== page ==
- With the push of a button, the narrow barrel of his device glowed and a beam of light issued from where blasts usually came.
- In an effort to maintain the push, Operation Impact has forged a partnership with Crimestoppers.
- Nevertheless, the triumph gave York their first double of the league campaign and it could yet prove crucial in both side's promotion pushes.
- The Yorkshire Dales National Park Authority is revitalising its network of information points and is urging local shops, pubs and cafes to join in the promotion push.
- The push to downsize the military and privatize functions means government contracts are a growth industry.
- We hit the targets at night in a final push against the terrorist's stronghold near the airport.
- Despite the military push, a rocket which was fired from Gaza landed in an open area of Israel's Negev Desert overnight, causing no damage or injuries.
at a push
- British informal If absolutely necessary; only with a certain degree of difficulty: there’s room for four people, or five at a pushMore example sentences
- In the past it was a lot simpler - you'd reach a certain age - somewhere between 22 and, at a push, 35-and you'd freeze dry your record collection, stop going to gigs and, certainly, stop reading music papers.
- Someone could say to me that Scott Brown, pictured, can play right wing and, at a push, centre-forward.
- Not making the link depend on a central server or need special software, ie hand-decodable at a push.
get (or give someone) the push (or shove) British informal
- Be dismissed (or dismiss someone) from a job: four PR people at head office are getting the push it’s hard to psych yourself up to get another job after you’ve been given the pushMore example sentences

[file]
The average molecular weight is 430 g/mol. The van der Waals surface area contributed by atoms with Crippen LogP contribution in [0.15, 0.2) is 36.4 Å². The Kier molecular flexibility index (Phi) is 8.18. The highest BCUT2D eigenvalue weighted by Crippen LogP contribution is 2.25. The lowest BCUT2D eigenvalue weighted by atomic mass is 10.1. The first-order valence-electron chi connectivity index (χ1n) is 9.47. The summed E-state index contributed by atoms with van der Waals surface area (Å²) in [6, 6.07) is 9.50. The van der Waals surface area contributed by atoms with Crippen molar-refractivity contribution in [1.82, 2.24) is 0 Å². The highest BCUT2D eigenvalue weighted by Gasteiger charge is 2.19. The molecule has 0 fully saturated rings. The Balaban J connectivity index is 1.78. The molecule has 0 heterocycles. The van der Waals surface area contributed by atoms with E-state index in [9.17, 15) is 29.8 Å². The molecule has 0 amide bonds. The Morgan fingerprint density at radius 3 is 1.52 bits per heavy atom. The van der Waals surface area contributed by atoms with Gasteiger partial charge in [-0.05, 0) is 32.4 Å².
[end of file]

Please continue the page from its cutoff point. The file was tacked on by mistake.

throw out, remove, eject, expel, turn out, turf out, fling out, force out, drive out, evict, dislodge, oust;informal chuck out, kick out, send packing, boot out, defenestrate, give someone the boot, give someone their marching orders, throw someone out on their ear, show someone the door, sack, fire, give someone the (old) heave-hoNorth American informal give someone the bum's rush
- John Smith, the £205,000 a year chief executive of the Post Office, is getting the push for not being ruthless enough.
- Eisner's position is not all that secure, and if his going was the difference between the renewal of the Pixar deal, or the loss of the Pixar deal, then conceivably the board might give him the shove.
- If he cannot back up such madness, and there isn't a hope in hell he will be able to, then Ladbrokes have to give him the shove.
- 2.1Be rejected in (or end) a relationship.Example sentences
- I just hoped Rebecca wouldn't give him the shove, like she does with most of the guys that showed interest in her.
- As Gloria, his fiancée of five years who gets the push, Jessica Walker is a perfect screech, with a classic mother to match in Carol Wilson.
push at (or against) an open door
- Have no difficulty in accomplishing a task: if the management were to tackle this issue, it might find that it was pushing at an open doorMore example sentences
- Collecting signatures was like pushing at an open door.
- I think you should see instead us as pushing at an open door.
- It made us realise that we could win this game, even if to be honest, I think he was pushing at an open door.
push the boat out
- see boat.
push someone's buttons
- see button.
be pushing up the daisies
- see daisy.
push one's luck
- informal Take a risk on the assumption that one will continue to be successful or in favour: he had pushed his luck too far, and his smuggling was discoveredMore example sentences
- ‘You could be great, along with my help,’ he continued, pushing his luck.
- Sure it was a risk to be pushing his luck so soon, but he was having a great time with Krystal and dreaded the fact that their evening would be coming to an end.
- The wild cards afford you the luxury of being able to push your luck with no risk.
when push comes to shove
- informal When one must commit oneself to an action or decision: when push came to shove, I always stood up for himMore example sentences
- While we'll work as a team, ultimately, when push comes to shove, Michael will have the final say.
- They sometimes say they are, but in fact when push comes to shove, they are no more interested in the weaker clubs than they are in clubs that are not in Victoria.